Many equipment vendors use the terms software-defined networking (SDN) and network functions virtualization (NFV) interchangeably. However, these technologies are different and are used in different parts of the network. NFV is virtualizing device functionality, while SDN is developing standard interfaces and orchestration between devices.
SDN was conceived in the campus network. Technology researchers wanted to be able to test applications without having to manually update software on every network device. So, they developed a “programmable” network by separating control and forwarding functions, centralizing control and using well-defined interfaces – application programming interfaces. This concept was then extended to the data center where server virtualization was already implemented. Installations of SDN-enabled equipment have started and are now becoming mainstream in local area networks (LANs).
NFV was developed by service providers in order to accelerate the introduction of new services on their networks. Traditionally, communications service providers (CSPs) have designed proprietary equipment, which has made it cumbersome to quickly provision new services. The ultimate goal of NFV for the transport network is to consolidate network equipment types into standard servers, switches and storage. This simpler equipment would run virtual functions (software) for routers, firewalls and other network functions.
NFV is being standardized in the European Telecommunications Standards Institute (ETSI), while SDN’s initial standardization efforts are in the Open Networking Forum (ONF). The Optical Internetworking Forum (OIF) is also currently standardizing a form of SDN – Transport SDN. These technologies will certainly work together to make an overall programmable network where SDN virtualizes the network and NFV virtualizes the appliances. It’s important to note that SDN really requires a totally new network configuration, while NFV can be implemented on top of existing networks.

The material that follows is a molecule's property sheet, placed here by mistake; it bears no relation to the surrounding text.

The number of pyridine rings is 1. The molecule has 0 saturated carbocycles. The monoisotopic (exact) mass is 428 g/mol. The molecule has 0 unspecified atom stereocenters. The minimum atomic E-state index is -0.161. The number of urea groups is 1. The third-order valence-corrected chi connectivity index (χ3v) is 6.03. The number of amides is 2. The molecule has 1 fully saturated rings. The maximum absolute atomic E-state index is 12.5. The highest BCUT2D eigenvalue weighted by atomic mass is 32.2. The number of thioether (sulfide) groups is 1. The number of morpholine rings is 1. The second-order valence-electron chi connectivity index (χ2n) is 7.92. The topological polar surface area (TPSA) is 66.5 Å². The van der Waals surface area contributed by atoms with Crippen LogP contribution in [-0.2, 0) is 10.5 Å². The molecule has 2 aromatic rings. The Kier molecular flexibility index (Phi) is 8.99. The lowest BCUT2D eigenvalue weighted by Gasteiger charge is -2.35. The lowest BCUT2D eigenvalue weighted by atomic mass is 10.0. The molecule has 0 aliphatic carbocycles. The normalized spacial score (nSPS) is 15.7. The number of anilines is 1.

The following diagram shows the power of implementing both:
Network structures like this help enable on-demand provisioning, bandwidth-on-demand and video streaming, as well as many other applications.
NFV Roadmap and Impact
The following diagram shows the most likely roadmap for NFV. We are currently in the development stages for migration to common-off-the-shelf (COTS) equipment and virtualized appliances. The next step is putting these functions in a network cloud along with orchestration with SDN and the final step is an agile, on-demand, scalable network:
With the adoption of standard servers, storage and switching that have traditionally been used in LANs, the wide area network (WAN) will transform into a highly available programmable one. Equipment manufacturers need to adjust their network interface devices to enable this functionality. This changes the overall market dynamics. No longer can WAN equipment providers count on getting and keeping customers because they provide a proprietary solution. Companies like HP, Intel and Brocade will now be vying for CSP business that was previously only available to companies like Alcatel-Lucent, Huawei, NEC and other traditional telecom-centric vendors. It’s very interesting to see all of these companies trying to determine where they fit in this new ecosystem. The bottom line is that it’s good for the entire value chain – from component supplier to end user – because services will now be faster, easier and less costly to deliver.